O mal chamado 'consenso de Washington" é uma excelente peça de avaliação crítica das políticas econômicas pró-reforma, pró-crescimento, pró-justiça social que podem ser concebidas. Mas, se o nome fosse "Consenso de Cochabamba" teria tido uma sorte menos cruel do que aquela que afetou o original. Esta matéria não menciona o segundo seminário que ele fez em 2002, chamado "Post-Washington Consensus", com reformas da segunda e terceira geração. Grande economista.
Paulo Roberto de Almeida
John Williamson, 83, Dies; Economist Defined the ‘Washington Consensus’
A careful pragmatist, he regretted the way his term, aimed at developing countries, was misinterpreted by free-market ideologues and anti-globalization activists.
John Williamson, a British economist who in 1989 coined the phrase “Washington Consensus” to describe a set of policy reforms for developing economies, then spent the rest of his career trying to rescue it from misuse by both free-market ideologues and anti-globalization activists, died on Sunday at his home in Chevy Chase, Md. He was 83.
His daughter, Theresa Williamson, said the cause was multiple system atrophy, a rare degenerative disease.
More than most economists, Mr. Williamson had a knack for crafting catchy names for complicated ideas. In 1965 he developed what he called the “crawling peg,” in which a central bank would keep an exchange rate fixed but establish a formula for devaluing its currency over time and in response to changing external pressure.
He later mocked the view that changes in a country’s trade deficit would have no impact on exchange rates — a position advocated by the editorial board of The Wall Street Journal, among others — as “the doctrine of immaculate transfer.”
“It is difficult even for the creator of the term to deny that the phrase ‘Washington Consensus’ is a damaged brand name,” he said in 2002. “There are people who cannot utter the term without foaming at the mouth.
John Williamson was born on June 7, 1937, in Hereford, a small English city near the Welsh border. His mother, Eileen (Heap) Williamson, was a volunteer Methodist preacher, and his father, Harry Williamson, ran a plant nursery and grew roses — he even created his own breed, the Wyevale.
His father instilled in him a lifelong love of birdwatching. Throughout his career, he would often choose to attend conferences based on the ornithological opportunities they presented. He recorded more than 4,000 species of birds during his lifetime, nearly half of the estimated 10,000 species on the planet.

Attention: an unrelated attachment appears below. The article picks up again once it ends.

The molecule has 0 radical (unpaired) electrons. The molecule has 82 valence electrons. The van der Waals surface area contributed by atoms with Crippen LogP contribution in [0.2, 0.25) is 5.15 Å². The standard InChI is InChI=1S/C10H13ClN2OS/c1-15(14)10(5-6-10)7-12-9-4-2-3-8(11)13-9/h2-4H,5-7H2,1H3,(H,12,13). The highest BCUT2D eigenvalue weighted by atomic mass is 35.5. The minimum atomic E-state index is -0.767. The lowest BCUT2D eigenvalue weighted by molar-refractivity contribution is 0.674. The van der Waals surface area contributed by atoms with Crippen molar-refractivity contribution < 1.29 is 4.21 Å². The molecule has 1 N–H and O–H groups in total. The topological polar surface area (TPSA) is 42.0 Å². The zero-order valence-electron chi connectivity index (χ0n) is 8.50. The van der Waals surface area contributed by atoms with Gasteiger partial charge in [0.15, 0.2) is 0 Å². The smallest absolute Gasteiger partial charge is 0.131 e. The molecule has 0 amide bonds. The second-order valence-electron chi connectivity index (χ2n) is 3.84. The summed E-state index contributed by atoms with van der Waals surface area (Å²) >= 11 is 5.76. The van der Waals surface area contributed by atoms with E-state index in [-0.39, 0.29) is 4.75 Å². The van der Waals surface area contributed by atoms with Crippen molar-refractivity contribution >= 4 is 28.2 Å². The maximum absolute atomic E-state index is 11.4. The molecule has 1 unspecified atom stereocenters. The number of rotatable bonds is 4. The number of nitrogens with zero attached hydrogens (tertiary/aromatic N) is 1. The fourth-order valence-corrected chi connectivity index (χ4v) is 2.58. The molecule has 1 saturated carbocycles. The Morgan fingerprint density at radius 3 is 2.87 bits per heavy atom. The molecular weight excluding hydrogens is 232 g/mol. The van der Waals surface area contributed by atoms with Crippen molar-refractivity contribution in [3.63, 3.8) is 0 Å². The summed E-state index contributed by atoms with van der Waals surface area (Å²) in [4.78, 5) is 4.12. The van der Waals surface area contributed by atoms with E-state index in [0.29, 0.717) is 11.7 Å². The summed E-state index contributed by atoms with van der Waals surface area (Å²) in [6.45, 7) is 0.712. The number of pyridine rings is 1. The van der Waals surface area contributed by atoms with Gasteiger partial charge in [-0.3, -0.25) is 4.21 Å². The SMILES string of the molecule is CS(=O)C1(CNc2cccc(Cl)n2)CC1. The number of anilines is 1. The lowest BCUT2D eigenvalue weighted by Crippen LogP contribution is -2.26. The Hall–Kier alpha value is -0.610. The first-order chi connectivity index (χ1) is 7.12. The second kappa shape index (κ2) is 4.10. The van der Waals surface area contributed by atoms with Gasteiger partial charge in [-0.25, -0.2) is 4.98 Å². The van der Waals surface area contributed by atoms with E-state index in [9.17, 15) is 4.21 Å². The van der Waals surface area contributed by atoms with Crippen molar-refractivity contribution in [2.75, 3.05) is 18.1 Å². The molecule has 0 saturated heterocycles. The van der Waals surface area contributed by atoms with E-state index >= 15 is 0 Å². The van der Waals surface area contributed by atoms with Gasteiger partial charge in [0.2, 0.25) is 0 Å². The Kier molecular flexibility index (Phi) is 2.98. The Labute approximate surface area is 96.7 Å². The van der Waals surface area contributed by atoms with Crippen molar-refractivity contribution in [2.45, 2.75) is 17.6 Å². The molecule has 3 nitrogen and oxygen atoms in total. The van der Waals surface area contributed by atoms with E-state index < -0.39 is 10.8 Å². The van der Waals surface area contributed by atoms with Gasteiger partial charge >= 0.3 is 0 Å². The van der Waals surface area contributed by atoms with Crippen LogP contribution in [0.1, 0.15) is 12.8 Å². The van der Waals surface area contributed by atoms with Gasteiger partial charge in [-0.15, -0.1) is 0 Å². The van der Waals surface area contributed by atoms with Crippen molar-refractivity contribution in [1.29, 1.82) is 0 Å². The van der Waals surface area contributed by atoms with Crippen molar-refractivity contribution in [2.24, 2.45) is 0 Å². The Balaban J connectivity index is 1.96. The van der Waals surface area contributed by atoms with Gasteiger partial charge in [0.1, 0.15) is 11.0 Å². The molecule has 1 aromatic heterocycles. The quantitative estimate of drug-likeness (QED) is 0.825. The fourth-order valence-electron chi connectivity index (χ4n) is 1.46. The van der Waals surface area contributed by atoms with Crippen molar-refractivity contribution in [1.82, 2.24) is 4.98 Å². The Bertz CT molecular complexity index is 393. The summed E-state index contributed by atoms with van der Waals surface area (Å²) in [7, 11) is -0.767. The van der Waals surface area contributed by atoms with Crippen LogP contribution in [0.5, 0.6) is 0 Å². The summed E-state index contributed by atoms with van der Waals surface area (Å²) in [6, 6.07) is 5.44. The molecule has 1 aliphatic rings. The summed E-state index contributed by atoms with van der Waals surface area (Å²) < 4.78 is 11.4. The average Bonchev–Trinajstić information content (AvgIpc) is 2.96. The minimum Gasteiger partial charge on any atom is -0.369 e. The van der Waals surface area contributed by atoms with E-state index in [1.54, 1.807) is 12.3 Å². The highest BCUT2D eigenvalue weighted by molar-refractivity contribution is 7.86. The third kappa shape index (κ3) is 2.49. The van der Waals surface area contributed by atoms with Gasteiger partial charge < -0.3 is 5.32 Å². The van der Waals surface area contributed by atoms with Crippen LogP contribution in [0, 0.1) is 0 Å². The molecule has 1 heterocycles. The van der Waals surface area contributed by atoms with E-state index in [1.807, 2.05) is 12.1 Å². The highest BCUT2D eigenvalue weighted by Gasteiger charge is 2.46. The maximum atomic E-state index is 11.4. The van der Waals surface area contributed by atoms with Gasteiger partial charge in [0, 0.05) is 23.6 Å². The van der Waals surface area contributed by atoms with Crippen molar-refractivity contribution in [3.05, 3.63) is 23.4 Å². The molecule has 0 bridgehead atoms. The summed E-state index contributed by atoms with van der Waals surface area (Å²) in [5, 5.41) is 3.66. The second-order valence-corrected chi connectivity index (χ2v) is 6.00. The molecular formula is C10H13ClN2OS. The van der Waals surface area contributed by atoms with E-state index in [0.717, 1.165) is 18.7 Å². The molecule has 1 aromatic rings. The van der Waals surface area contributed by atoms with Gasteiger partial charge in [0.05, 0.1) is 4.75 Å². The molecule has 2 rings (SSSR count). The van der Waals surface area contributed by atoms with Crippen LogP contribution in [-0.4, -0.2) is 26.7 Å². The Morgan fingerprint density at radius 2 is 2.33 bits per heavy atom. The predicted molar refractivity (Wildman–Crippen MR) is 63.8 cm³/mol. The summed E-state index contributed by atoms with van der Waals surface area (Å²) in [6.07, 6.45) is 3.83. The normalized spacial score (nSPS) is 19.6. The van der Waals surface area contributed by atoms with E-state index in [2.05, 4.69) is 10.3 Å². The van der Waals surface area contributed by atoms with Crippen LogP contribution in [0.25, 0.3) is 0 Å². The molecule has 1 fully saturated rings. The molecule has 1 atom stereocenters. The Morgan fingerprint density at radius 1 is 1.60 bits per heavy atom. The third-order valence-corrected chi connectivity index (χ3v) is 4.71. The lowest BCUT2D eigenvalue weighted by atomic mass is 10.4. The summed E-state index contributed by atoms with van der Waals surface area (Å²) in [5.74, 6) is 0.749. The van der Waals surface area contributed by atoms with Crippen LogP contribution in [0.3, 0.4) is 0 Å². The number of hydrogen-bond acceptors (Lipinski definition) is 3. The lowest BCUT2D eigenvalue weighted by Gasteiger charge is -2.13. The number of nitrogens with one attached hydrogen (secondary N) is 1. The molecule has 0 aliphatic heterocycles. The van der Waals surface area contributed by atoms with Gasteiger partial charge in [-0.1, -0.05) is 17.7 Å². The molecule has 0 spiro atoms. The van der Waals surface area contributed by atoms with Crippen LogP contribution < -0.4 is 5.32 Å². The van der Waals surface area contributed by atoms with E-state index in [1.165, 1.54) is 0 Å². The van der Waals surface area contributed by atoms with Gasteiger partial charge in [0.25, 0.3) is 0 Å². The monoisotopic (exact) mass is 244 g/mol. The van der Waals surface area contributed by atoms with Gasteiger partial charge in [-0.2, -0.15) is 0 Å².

Mr. Williamson attended the London School of Economics, graduating with a degree in economics in 1951. After completing two years of compulsory military service, he entered graduate school at Princeton, where he received his Ph.D. in 1963.
Though he had frequent offers from Oxford and Cambridge, especially later in his career, Mr. Williamson was drawn to the sort of creative research being done at some of the newly established, so-called plate-glass universities, after their modernist architecture.
He joined the University of York in 1963, the year it was founded, and later taught at the University of Warwick, founded in 1965. But he was increasingly drawn to policymaking. In 1968 he took a job as an adviser to the British Treasury, where he worked on economic relations with the European Economic Community, and later moved to Washington to work at the International Monetary Fund.
While at the I.M.F. he met Denise Rausch, a Brazilian economist. They married in 1974.
Along with his daughter and wife, Mr. Williamson is survived by two sons, Andre and Daniel; two sisters, Chris Evans and Wyn Jones; and seven grandchildren.
The Williamsons spent the late 1970s in Brazil, where she worked for a research institution and he taught at a Catholic university. Ms. Williamson taught her husband Portuguese, something he considered his greatest achievement, having struggled with foreign languages in school.
They returned to Washington in 1981, when the economist C. Fred Bergsten hired Mr. Williamson to be the first employee of the newly founded Institute for International Economics, later renamed the Peterson Institute for International Economics. He remained there until he retired in 2012. (In 1996 he took a leave from the institute to join the World Bank, where his wife had worked, though he left after just three years, frustrated with the bank’s bureaucracy.)
Until he coined the Washington Consensus, Mr. Williamson was best known for his work on exchange rates. He was a passionate advocate for a middle ground between the rigidity of fixed rates — especially for developing economies — and the chaos of floating rates, which he believed put even developed economies at the mercy of global financial markets.
He applied similar thinking to developed economies in the 1980s, arguing that policymakers should try to constrain free-floating exchange rates by intervening to keep them within “target zones” — an idea that was ratified by six leading economies in the 1987 Louvre Accord, then largely dropped, much to Mr. Williamson’s chagrin.
Mr. Williamson was widely regarded for his careful pragmatism, and as a critic of those who sought to upturn apple carts with unconventional ideas — most of the time.
“I’m more often than not on the side of the conventional wisdom,” he said in a 2012 interview. “Most often it’s right. But sometimes people get things totally wrong, and then it’s necessary to stand up and say so.”